Alfonsina Storni Criticism - Essay

Sidonia Carmen Rosenbaum (essay date 1945)

(Poetry Criticism)

SOURCE: Modern Women Poets of Spanish America, New York: Hispanic Institute, 1945, pp. 205–27.

[In the following excerpt, Rosenbaum discusses themes concerning the individual woman in the modern city in Storni's poetry. Rosenbaum concludes that Storni's poetic voice “is not feminist but feminine in the extreme.”]

Ni cupo en otro cuerpo así pequeño
Un alma humana de mayor terneza …

With the publication, in 1916, of her book La inquietud del rosal, Alfonsina Storni was to initiate in her country the fruitful period of modern feminine poetry. …

Storni's lyre, far from being monochord—as are those of so...

(The entire section is 8668 words.)

Gabriele Von Munk Benton (essay date 1950)

(Poetry Criticism)

SOURCE: “Recurring Themes in Alfonsina Storni's Poetry,” in Hispania, Vol. 33, No. 2, 1950, pp. 151–53.

[In the following essay, Benton discusses Storni's collection Antología poética in terms of thematic concerns throughout her poetry.]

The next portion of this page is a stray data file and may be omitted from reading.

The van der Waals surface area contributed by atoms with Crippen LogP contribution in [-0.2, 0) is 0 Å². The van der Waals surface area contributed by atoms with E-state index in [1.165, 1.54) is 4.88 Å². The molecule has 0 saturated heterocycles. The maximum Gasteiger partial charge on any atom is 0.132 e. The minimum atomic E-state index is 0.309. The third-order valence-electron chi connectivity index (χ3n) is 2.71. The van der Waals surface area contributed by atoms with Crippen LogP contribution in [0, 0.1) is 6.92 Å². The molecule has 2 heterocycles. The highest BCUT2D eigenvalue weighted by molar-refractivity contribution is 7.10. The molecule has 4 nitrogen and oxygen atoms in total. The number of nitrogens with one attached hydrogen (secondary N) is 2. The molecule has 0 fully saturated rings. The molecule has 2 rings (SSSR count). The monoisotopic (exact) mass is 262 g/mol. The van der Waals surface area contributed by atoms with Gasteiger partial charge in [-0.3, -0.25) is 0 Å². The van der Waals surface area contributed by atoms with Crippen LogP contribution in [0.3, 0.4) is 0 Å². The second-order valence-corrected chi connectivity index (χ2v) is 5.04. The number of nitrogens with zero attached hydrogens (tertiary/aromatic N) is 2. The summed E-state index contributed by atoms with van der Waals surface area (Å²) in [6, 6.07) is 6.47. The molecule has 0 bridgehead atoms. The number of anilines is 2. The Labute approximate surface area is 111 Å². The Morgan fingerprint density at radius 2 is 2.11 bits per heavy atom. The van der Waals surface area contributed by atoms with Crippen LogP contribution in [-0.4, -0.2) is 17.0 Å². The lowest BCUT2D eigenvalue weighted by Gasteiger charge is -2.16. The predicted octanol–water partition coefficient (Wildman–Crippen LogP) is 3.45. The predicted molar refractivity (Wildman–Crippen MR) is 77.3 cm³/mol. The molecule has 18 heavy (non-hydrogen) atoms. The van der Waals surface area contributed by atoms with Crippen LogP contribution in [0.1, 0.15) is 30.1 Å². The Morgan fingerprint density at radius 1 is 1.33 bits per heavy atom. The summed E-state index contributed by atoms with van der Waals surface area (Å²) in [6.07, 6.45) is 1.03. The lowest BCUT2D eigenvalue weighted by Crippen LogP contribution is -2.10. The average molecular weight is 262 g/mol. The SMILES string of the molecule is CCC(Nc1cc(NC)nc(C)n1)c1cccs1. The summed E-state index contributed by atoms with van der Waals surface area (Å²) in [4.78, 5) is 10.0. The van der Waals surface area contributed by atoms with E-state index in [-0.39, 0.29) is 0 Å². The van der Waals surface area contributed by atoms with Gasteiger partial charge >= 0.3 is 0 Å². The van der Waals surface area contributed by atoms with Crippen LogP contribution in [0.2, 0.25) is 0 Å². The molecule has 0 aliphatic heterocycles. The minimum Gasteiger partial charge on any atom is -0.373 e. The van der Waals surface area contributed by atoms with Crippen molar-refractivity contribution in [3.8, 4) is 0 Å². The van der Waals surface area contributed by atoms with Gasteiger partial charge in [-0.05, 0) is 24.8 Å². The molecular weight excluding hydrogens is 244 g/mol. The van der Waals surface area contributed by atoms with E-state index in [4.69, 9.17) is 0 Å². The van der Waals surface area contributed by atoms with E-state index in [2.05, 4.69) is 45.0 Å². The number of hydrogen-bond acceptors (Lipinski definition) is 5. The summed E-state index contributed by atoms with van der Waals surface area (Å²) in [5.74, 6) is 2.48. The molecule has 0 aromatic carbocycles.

In “Palabras prologales” to her Antología poética Alfonsina Storni states as her own preference for her poetry Ocre, a book of verse published at a time when the poet herself calls her previous poetry of the years 1916–1920 overloaded with romantic sweetness. The poems of Ocre and of the later collections she has chosen for the anthology as characteristic and best appear to be partly a record...

(The entire section is 1405 words.)

Edna Lue Furness (essay date Winter 1957)

(Poetry Criticism)

SOURCE: “A Woman and the World,” in Western Humanities Review, Vol. 11, No. 1, Winter, 1957, pp. 96–8.

[In the following essay, Furness analyses central themes in the poems of World of Seven Wells.]